Dose management at the modality

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You asked and they listened: Vendors introduced a number of radiation dose advances and strategies this year. A major area of concern is CT and Siemens addressed this with a new software package recently cleared by the FDA called Safire, an image-based iterative reconstruction solution that enables the reduction of dose by 60%, that is automated from the user interface, says Jakub Mochen, Siemens CT. They've also fiddled with their detector technology to produce a new detector called Stellar: "We always had good ceramics, but we made advances in our electronics so that we are able to lower the dose necessary to produce good images," he adds.

When Toshiba's newest version of its AIDR (adaptive iterative dose reduction) software is available, it will be installed for free at the vendor's expense in all 200 installations of Aquilion One, Prime, and Premium CT scanners. Currently pending 510 FDA clearance, AIDR is automated and integrated and not operator dependent. According to Joseph Cooper, Toshiba CT, the tool is fast as well, reconstructing 30 images per second. "It will offer significant dose reduction for all clinical applications and excellent image quality," he says.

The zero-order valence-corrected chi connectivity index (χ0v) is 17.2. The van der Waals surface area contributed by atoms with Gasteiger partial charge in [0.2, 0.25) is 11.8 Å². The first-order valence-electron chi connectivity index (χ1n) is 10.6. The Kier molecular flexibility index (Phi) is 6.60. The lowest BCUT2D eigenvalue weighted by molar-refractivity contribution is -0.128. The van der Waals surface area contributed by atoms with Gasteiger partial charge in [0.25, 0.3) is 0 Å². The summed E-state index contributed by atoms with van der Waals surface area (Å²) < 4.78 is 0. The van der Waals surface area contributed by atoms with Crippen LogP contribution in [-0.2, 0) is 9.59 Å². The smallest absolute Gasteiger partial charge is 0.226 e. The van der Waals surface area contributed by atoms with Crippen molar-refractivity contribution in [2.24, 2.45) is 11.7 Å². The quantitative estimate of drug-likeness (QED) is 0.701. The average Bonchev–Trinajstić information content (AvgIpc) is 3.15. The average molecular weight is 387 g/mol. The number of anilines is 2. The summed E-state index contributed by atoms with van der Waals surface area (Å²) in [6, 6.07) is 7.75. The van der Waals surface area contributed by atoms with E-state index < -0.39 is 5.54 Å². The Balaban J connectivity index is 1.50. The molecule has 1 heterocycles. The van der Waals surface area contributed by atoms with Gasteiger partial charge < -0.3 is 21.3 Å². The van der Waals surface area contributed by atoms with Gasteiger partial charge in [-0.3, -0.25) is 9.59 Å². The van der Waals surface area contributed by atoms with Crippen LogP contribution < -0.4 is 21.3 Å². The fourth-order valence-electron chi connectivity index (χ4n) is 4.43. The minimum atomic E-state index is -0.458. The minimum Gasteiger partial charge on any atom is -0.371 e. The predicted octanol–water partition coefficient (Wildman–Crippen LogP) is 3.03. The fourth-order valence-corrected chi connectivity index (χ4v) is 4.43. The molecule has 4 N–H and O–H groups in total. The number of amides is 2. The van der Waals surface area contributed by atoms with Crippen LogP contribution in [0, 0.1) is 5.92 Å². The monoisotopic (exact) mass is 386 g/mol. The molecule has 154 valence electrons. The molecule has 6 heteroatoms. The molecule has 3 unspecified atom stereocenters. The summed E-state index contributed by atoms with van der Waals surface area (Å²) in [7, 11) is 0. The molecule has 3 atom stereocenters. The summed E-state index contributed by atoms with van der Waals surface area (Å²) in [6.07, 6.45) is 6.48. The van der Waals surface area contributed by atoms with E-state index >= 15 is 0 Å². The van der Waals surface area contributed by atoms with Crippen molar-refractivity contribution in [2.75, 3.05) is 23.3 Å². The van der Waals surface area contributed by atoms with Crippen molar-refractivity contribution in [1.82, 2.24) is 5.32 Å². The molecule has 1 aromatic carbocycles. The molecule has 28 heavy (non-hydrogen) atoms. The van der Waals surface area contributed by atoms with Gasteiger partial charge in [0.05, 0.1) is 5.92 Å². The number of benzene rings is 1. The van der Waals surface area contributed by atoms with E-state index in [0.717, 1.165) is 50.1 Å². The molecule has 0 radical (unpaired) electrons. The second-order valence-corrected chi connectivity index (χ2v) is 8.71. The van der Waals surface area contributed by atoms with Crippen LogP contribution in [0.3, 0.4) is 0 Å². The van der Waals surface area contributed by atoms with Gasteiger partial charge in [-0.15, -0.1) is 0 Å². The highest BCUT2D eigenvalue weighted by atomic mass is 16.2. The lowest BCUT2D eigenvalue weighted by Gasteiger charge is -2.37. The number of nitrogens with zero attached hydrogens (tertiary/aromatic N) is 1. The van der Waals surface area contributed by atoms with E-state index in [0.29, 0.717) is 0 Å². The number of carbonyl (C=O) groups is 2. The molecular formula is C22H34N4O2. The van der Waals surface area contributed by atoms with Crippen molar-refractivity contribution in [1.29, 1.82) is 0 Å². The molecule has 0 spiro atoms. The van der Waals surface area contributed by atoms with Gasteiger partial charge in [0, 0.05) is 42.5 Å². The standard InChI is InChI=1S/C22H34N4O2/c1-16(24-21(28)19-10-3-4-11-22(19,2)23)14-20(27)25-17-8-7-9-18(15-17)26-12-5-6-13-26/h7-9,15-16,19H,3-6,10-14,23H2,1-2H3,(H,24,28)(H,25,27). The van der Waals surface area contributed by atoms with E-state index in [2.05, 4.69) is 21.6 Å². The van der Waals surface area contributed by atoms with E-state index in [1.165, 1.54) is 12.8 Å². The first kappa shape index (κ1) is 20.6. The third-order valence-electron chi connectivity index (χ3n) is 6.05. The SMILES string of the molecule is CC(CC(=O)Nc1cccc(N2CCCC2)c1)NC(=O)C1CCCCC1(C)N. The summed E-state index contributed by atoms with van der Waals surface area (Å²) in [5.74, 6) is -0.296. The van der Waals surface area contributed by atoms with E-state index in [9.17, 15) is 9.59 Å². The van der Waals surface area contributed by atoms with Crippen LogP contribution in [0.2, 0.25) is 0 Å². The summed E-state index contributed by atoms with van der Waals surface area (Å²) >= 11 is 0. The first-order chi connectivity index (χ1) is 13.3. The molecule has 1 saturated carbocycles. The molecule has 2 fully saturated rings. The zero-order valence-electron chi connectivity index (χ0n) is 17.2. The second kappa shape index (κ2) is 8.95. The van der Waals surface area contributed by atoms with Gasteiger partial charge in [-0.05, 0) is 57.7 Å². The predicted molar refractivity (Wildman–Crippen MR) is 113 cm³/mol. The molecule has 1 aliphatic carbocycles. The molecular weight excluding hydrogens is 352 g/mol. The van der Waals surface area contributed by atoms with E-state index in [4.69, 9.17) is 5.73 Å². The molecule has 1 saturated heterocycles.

Even Toshiba's new Aplio 500 ultrasound introduction had a dose angle: Obviously US does not use ionizing radiation, but the new Smart Fusion application, which offers a simple and automated method to fuse ultrasound with CT right onboard the system has the potential to eliminate CT biopsy.

At Philips, considerable excitement surrounded the acquisition of the MicroDose technology and the ability to offer customers a digital mammography solution that provides outstanding image quality and a reduced radiation dose. Kim Holttum, Philips women's imaging, used an LED metaphor do describe the photon-counting technology: "Think of the LED, it provides a crisp light with very little energy." Holttum says the technology is Philips' answer to hospital C-suite pleas to provide a point of differentiation among the all-important female health care decision-maker.

At FUJIFILM, it was as if Roentgen had just imaged his wife's left hand, the enthusgreat was so great for an entirely new line of digital radiography equipment, much of it featuring the company's irradiated side sampling detector technology that positions the TFT layer on the top of the detector, enabling a reduction in the amount of dose required for a diagnostic quality image, says Randy Nagel, FUJIFILM. The detectors are available in the portable machines, the full rooms, and a nifty new wireless portable DR detector. It comes in a carrying case slightly larger than a laptop bag and can be used to upgrade any analog portable or xray room to digital. Called FDR Flex, it's also known around the booth as "DR in a bag."

"Most hospitals have dozens of analog units," says Nagel. "Instead of mothballing them, they can take the analog units and make them digital." Nagel says that the growing dose-consciousness was behind the company's transition away from CR to DR: "This is where imaging is going. People want the productivity and dose reduction that dr can provide."